Thursday, 10 November 2011

From a forthcoming broadcast on W G Sebald

Three hours in studios today recording a fifteen minute essay on the poetry of W G Sebald, known informally as Max. Three hours because we recorded it three times and because we - meaning Martin, the producer, and I - had to change studios because the first studio at the BBC's Norwich HQ was not only very like a cupboard, about the width of an old fashioned telephone box and full of packing cases, but was noisy with people outside and feet on the floor above. So we gathered up the recording equipment Martin had brought with him and someone kindly showed us to another studio, where we unpacked, Martin set up, and we began again. In the meantime some conversation, some corrections and an initial delay. But I enjoy recordings. I enjoy reading and catch my left hand conducting the script as though it were a lecture or a concert.

The essay is one of a series to mark the tenth anniversary of Max's death. I know Chris Bigsby and Amanda Hopkinson are two of the other essayists. The broadcasts will go out in early December when I will be away in China so I won't hear them but I hope Martin makes a disc of them for me. What I hadn't had a chance to read was what Jo at university showed me yesterday, Iain Galbraith's new translations of Max's selected poems under the title Across the Land and the Water, which comes out this month. The title rather reminds me of Patrick Leigh Fermor's marvellous Between the Woods and the Water, but that's just by the way.

Here are a couple of excerpts from the talk I recorded today:

...This double nature - the poetic shifting between fact and fiction - seemed to hang about him and about everything he wrote. He was a scholar of German literature, but he was also an author of essayistic fictions based on history and coincidence. In what I had read of him there was always a sense that the floor would fall away and that his complicated, old fashioned, melancholy yet droll voice would fall through with it and we would find ourselves altogether elsewhere in history and geography. History is a nightmare from which I am trying to awake, said Stephen Dedalus in Joyce’s Ulysses. The dreams and nightmares Max was conducting us through were historical, but the history was perceived in terms of accident, coincidence, anecdote and ghosts. History was a way of feeling the world as much as knowing about it.

I sometimes think of Max’s books as haunted magical encyclopedias. It isn’t the story that holds them together, the books are not exactly working towards a climax: it is more that they present us, particularly in his last work, Austerlitz, with intensely seen and felt phenomena that come upon us without warning. Nothing is stable, not even the narrative voice, which is likely to melt into other voices in the course of a sentence. One first becomes conscious of this in The Rings of Saturn where the voices of Michael Hamburger and Sebald wind in and out of each other, with a simple, ‘he said’. Even as I write the words ‘he said’ I note how I have placed the inverted commas around them, rather than, as in normal speech, before or after, around what is actually being said. I think that is appropriate for a voice so insistent yet so evanescent, and one so likely to return to the reader as the reported speech of an encounter behind glass, that intervening glass becoming the very nature of perception...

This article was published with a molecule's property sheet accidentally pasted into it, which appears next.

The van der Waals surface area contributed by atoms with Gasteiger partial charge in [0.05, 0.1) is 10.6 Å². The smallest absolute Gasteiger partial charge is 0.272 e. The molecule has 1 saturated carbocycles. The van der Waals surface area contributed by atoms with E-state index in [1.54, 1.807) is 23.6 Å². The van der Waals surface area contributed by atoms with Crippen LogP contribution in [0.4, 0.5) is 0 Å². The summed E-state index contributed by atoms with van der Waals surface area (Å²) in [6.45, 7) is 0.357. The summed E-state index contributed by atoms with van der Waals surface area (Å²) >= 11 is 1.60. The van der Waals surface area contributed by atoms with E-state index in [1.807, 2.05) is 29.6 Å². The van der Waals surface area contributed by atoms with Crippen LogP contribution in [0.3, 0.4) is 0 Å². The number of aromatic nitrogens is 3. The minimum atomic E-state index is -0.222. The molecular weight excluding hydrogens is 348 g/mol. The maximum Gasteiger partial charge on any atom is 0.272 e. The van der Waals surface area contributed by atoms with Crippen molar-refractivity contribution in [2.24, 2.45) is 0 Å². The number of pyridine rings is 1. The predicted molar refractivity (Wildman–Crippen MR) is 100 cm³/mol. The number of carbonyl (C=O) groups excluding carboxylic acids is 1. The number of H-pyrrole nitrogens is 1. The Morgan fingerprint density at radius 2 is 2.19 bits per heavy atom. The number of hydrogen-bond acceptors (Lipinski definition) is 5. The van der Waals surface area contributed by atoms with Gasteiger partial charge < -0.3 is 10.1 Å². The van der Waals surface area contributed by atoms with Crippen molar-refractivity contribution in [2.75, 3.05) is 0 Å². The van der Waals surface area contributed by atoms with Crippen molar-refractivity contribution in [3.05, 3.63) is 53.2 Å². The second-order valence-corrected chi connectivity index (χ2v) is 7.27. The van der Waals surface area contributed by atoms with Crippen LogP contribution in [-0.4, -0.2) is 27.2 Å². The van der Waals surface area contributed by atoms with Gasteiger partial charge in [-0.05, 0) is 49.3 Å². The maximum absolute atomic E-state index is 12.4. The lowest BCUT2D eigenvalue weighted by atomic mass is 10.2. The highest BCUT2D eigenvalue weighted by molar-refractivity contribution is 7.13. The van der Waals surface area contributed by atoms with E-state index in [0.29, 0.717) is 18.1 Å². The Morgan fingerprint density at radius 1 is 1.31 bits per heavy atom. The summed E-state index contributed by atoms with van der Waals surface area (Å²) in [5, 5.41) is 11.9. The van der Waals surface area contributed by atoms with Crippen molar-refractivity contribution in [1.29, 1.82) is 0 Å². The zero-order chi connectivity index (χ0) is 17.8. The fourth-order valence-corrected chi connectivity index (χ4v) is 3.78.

...Max’s history, the history of the world as he presents it, is the history of suffering. The suffering happens in the real world but is immediately mediated through memory, historical record, art and narrative drift. The suffering is often at second hand but is everywhere, the very air through which we move. Remorseless power and cruelty are the animating factors in his history, leaving behind a trail of vanishings and cries.

The ghost world is, however, lodged in a material one whose physical substance is an object of wonder. The sheer welter of phenomena, the orderings of the natural system as well as the orderings of the museums and palaces of art, are constantly brought before us. The whole place shimmers with it. Reading him made it shimmer.

All summings-up are unsatisfactory. The best you can do is hit a phrase or two that seems to be right and try to knit them together as best you can. Having said that, I do like the radio essay as a voice turning things over. I hope this series goes well.


Jose Varghese said...
This comment has been removed by the author.
Jose Varghese said...

Sebald is an author whom I adore. 'The Emigrants' stays on mind, years after I had read it. I'm so glad to come across this post - excerpts from your talk sounds really good. I'm yet to read his poems though.

Jo said...

Thanks George. I love the "shimmer".
I gather the broadcasts are going out week beginning 5 December, part of the Radio 3 Essay series. My sources tell me the line up is as follows:
Monday: Christopher Bigsby - Not Responsibility: Shame
Tuesday: Uwe Schütte - Teaching by Example
Wednesday: Anthea Bell - WG Sebald: a Translator's View
Thursday: George Szirtes - WG Sebald the Poet
Friday: Amanda Hopkinson - A History of a Memory or a Memory of History?

Looking forward to hearing the essay in full!

Freddie B. said...

All five essays are still available via iPlayer - see

Personally I found yours, and that of his former student Uwe Schutte the most compelling and enriching.

Too much explanation and analysis doesn't convey that Sebald magic. And besides, who wants it explained? So much better to have it narrated by a poet.